The Appeal Hearings at the Court of Criminal Appeal are usually determined by three judges.


It should be noted that where there are complex or significant legal issues which must be determined by the CCA then a bench of Five (5) Judges may hear the appeal. In the event that the Judges disagree, then the appeal is decided by a majority.


The appeal Judges who preside over the matter will have all the appeal documentation prior to the appeal being heard as all the documentation will be contained in the ‘Appeal Books.’


This means that everything which has been file including trial transcripts, sentence transcripts, trial exhibits as well as grounds of appeal, submissions by both the defence and the prosecution will all be contained in the ‘Appeal Book’ and such material will be considered by the Judges prior to Hearing of the appeal.


‘Appeal Books’ are prepared by the legal representatives, and it is critical that the Appeal Books are organised and prepared correctly because if the Appeal Books are not prepared in accordance with the rules, then they are likely to be rejected by the Court. Once the judges have read the material contained in the Appeal Books, the court will give the legal representatives the opportunity to make oral submissions in addition to their written submissions and the Judges will commonly ask the legal representatives questions with respect to certain aspects of the appeal grounds etc.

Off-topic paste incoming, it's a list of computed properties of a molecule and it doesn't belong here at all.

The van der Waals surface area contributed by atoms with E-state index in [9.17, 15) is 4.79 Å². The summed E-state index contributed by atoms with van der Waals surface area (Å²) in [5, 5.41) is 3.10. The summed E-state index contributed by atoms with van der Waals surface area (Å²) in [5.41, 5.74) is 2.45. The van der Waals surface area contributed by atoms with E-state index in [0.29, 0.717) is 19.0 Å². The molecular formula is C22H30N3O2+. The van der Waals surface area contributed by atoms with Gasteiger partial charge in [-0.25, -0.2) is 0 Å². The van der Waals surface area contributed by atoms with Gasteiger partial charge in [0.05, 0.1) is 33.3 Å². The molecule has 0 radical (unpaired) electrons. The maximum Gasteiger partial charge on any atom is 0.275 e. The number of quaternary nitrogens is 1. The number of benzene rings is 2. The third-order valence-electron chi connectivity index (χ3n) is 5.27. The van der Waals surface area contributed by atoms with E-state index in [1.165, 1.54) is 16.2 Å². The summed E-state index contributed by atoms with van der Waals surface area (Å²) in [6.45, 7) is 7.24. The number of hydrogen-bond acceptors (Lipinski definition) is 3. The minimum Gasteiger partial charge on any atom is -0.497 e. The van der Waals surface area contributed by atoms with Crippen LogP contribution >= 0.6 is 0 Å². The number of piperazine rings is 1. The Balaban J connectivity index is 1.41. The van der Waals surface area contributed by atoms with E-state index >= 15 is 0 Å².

It is critical that both parties are legally represented by solicitors and barristers specialising in Appellate work. This is because Appellate law is a niche area of law, and it is critical that the legal team which you select is experienced in dealing with matters before the Court of Criminal Appeal.


Did you know that at Nicopoulos Sabbagh Lawyers we work with well renowned Barristers who specialise in Appellate Law?


It is very important that you speak with a lawyer so that you can get the appropriate legal advice which you require prior to going to court.


Our team of experienced solicitors are there for you and can help you answer all your questions, so be sure to contact Nicopoulos Sabbagh Lawyers.


*This article correctly reflects the Laws of NSW as at 30th August 2022.


*Please note that this page or any other pages on our website (including any other social media platforms for Nicopoulos Sabbagh Lawyers) are not to be considered as a substitute for legal advice or even other professional advice. It should also be noted that accessing of this information from this website does not create a client-lawyer relationship.



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